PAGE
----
Phillip: [00:47:55] Well, the scale and the potential target application where it's not purely academic. So the pure academic nature of this might have been, "Hey let me show you ways that we can animate some character in an anime," which is part of this publication, for sure. However, what they really take a long time to do is they show you the various animating styles. And the human animating styles are not just dances, in the paper, which is available on the open source site GitHub, because it is also a library. The library they took down. Wonder why. But there are runway walks. So part of this is it's not just analyzing source video. It's also taking frame animation, posable frames that you might use and say 3D animation that comes with, I don't know if you pay attention or anyone out there pays attention to things animation like in Blender. But there's a lot of content out in the world about the hard parts of 3D animation is creating a model, not just the model, but also giving it structure and weight painting, creating virtual armatures to be able to animate things. There are a lot of libraries for character poses and a lot of, like, open source libraries, that are available for things like Unity Gamers, where things like runway walks can now be applied to video images, and that gets interpreted as a commercial avenue for this type of use. Anyway, fascinating stuff.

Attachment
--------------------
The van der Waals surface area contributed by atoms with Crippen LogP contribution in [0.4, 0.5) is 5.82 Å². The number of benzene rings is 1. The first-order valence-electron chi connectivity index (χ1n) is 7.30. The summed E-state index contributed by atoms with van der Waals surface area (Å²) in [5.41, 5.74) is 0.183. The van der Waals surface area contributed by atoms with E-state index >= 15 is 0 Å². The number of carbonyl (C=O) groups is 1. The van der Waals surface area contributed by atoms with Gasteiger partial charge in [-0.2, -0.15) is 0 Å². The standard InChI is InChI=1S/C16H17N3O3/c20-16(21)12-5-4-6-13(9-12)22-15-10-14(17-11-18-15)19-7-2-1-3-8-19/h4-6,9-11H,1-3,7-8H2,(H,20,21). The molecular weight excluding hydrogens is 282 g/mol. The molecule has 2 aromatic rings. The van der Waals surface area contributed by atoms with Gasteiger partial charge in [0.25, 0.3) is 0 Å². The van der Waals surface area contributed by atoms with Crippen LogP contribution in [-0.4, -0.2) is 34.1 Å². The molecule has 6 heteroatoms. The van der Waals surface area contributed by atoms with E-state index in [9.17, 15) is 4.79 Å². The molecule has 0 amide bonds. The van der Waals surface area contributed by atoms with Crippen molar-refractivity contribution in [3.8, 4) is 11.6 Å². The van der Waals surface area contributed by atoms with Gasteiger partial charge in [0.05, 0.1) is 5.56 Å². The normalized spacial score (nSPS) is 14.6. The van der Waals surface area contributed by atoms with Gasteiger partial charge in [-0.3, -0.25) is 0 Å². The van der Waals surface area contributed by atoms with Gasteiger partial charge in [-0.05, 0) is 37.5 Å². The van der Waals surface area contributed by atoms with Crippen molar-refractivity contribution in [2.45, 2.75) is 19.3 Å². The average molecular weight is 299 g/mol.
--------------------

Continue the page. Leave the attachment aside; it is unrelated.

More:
Brian: [00:49:49] It's interesting. Speaking of shallow fakes, and Jesse Tyler, just he had a tweet blow up, where he happened to discover and I don't know why he was on the Haus website.

Phillip: [00:50:13] I think he saw an Instagram ad.

Brian: [00:50:16] Yeah. That's Instagram. Yeah. He got targeted by an Instagram ad for Haus, the former I guess, well, I shouldn't say former, the sort of wine cocktail brand that was a millennial darling, many years back now, I guess, and then kind of went out of business and got resurrected and repurchased, and he discovered that they were selling caviar and that they had gone back and modified previous images of product and had Photoshopped caviar. In their pivot to caviar, they Photoshopped caviar tins into their images, which is just a very unique case of reinterpreting your past really. And his tweet blew up recently because everyone's wondering why Haus this pivoting the caviar, which is probably being drop shipped. Pretty wild.